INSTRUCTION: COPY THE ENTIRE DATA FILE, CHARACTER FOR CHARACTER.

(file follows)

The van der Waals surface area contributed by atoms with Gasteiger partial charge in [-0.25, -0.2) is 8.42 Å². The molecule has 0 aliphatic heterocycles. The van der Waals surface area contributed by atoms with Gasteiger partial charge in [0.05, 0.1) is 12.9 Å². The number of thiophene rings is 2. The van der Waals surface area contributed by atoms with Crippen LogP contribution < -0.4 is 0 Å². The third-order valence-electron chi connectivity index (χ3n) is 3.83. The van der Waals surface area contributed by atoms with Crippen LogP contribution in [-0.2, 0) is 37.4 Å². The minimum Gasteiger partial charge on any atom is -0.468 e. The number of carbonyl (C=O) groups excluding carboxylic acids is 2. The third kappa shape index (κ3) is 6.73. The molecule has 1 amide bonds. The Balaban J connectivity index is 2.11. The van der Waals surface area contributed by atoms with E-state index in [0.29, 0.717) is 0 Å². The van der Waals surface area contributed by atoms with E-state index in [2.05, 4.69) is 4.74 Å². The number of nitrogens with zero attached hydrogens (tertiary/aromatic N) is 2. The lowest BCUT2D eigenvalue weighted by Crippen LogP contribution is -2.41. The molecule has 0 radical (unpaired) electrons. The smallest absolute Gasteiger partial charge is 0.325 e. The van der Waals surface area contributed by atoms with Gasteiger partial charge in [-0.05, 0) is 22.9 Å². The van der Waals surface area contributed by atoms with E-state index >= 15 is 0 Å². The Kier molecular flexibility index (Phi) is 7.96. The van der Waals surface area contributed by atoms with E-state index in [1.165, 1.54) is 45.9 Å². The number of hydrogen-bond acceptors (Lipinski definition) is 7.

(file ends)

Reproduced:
The van der Waals surface area contributed by atoms with Gasteiger partial charge in [-0.25, -0.2) is 8.42 Å². The molecule has 0 aliphatic heterocycles. The van der Waals surface area contributed by atoms with Gasteiger partial charge in [0.05, 0.1) is 12.9 Å². The number of thiophene rings is 2. The van der Waals surface area contributed by atoms with Crippen LogP contribution < -0.4 is 0 Å². The third-order valence-electron chi connectivity index (χ3n) is 3.83. The van der Waals surface area contributed by atoms with Crippen LogP contribution in [-0.2, 0) is 37.4 Å². The minimum Gasteiger partial charge on any atom is -0.468 e. The number of carbonyl (C=O) groups excluding carboxylic acids is 2. The third kappa shape index (κ3) is 6.73. The molecule has 1 amide bonds. The Balaban J connectivity index is 2.11. The van der Waals surface area contributed by atoms with E-state index in [0.29, 0.717) is 0 Å². The van der Waals surface area contributed by atoms with E-state index in [2.05, 4.69) is 4.74 Å². The number of nitrogens with zero attached hydrogens (tertiary/aromatic N) is 2. The lowest BCUT2D eigenvalue weighted by Crippen LogP contribution is -2.41. The molecule has 0 radical (unpaired) electrons. The smallest absolute Gasteiger partial charge is 0.325 e. The van der Waals surface area contributed by atoms with Gasteiger partial charge in [-0.05, 0) is 22.9 Å². The van der Waals surface area contributed by atoms with E-state index >= 15 is 0 Å². The Kier molecular flexibility index (Phi) is 7.96. The van der Waals surface area contributed by atoms with E-state index in [1.165, 1.54) is 45.9 Å². The number of hydrogen-bond acceptors (Lipinski definition) is 7.